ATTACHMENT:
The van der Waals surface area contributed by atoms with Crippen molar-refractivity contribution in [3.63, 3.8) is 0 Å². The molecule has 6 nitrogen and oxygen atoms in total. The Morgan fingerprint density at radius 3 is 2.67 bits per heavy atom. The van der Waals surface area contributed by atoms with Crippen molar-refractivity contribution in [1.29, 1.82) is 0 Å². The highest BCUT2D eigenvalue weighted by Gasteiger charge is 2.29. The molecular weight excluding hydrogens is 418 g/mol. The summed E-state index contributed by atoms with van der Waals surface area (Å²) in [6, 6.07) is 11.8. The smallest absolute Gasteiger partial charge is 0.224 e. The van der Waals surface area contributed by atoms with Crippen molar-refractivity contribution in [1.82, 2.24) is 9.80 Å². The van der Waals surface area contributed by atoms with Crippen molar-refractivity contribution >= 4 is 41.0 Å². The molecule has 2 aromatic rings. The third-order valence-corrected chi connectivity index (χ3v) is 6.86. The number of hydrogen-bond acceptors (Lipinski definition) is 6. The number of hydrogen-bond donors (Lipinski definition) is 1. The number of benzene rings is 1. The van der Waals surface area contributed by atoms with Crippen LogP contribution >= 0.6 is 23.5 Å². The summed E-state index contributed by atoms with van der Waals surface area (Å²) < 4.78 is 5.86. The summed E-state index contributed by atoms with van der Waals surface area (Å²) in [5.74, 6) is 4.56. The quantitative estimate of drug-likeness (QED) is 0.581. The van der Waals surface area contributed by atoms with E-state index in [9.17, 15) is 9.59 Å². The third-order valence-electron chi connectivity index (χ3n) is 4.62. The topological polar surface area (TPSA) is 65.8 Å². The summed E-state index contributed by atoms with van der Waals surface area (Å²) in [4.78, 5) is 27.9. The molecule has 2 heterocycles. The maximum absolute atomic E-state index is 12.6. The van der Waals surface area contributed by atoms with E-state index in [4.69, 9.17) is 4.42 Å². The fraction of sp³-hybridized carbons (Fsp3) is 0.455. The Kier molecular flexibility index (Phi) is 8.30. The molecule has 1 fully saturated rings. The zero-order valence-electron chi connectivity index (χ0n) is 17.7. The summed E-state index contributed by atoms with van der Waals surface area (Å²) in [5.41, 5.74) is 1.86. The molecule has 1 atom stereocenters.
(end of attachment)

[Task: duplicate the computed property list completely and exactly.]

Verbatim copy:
The van der Waals surface area contributed by atoms with Crippen molar-refractivity contribution in [3.63, 3.8) is 0 Å². The molecule has 6 nitrogen and oxygen atoms in total. The Morgan fingerprint density at radius 3 is 2.67 bits per heavy atom. The van der Waals surface area contributed by atoms with Crippen molar-refractivity contribution in [1.29, 1.82) is 0 Å². The highest BCUT2D eigenvalue weighted by Gasteiger charge is 2.29. The molecular weight excluding hydrogens is 418 g/mol. The summed E-state index contributed by atoms with van der Waals surface area (Å²) in [6, 6.07) is 11.8. The smallest absolute Gasteiger partial charge is 0.224 e. The van der Waals surface area contributed by atoms with Crippen molar-refractivity contribution in [1.82, 2.24) is 9.80 Å². The van der Waals surface area contributed by atoms with Crippen molar-refractivity contribution >= 4 is 41.0 Å². The molecule has 2 aromatic rings. The third-order valence-corrected chi connectivity index (χ3v) is 6.86. The number of hydrogen-bond acceptors (Lipinski definition) is 6. The number of hydrogen-bond donors (Lipinski definition) is 1. The number of benzene rings is 1. The van der Waals surface area contributed by atoms with Crippen LogP contribution >= 0.6 is 23.5 Å². The summed E-state index contributed by atoms with van der Waals surface area (Å²) < 4.78 is 5.86. The summed E-state index contributed by atoms with van der Waals surface area (Å²) in [5.74, 6) is 4.56. The quantitative estimate of drug-likeness (QED) is 0.581. The van der Waals surface area contributed by atoms with E-state index in [9.17, 15) is 9.59 Å². The third-order valence-electron chi connectivity index (χ3n) is 4.62. The topological polar surface area (TPSA) is 65.8 Å². The summed E-state index contributed by atoms with van der Waals surface area (Å²) in [4.78, 5) is 27.9. The molecule has 2 heterocycles. The maximum absolute atomic E-state index is 12.6. The van der Waals surface area contributed by atoms with E-state index in [4.69, 9.17) is 4.42 Å². The fraction of sp³-hybridized carbons (Fsp3) is 0.455. The Kier molecular flexibility index (Phi) is 8.30. The molecule has 1 fully saturated rings. The zero-order valence-electron chi connectivity index (χ0n) is 17.7. The summed E-state index contributed by atoms with van der Waals surface area (Å²) in [5.41, 5.74) is 1.86. The molecule has 1 atom stereocenters.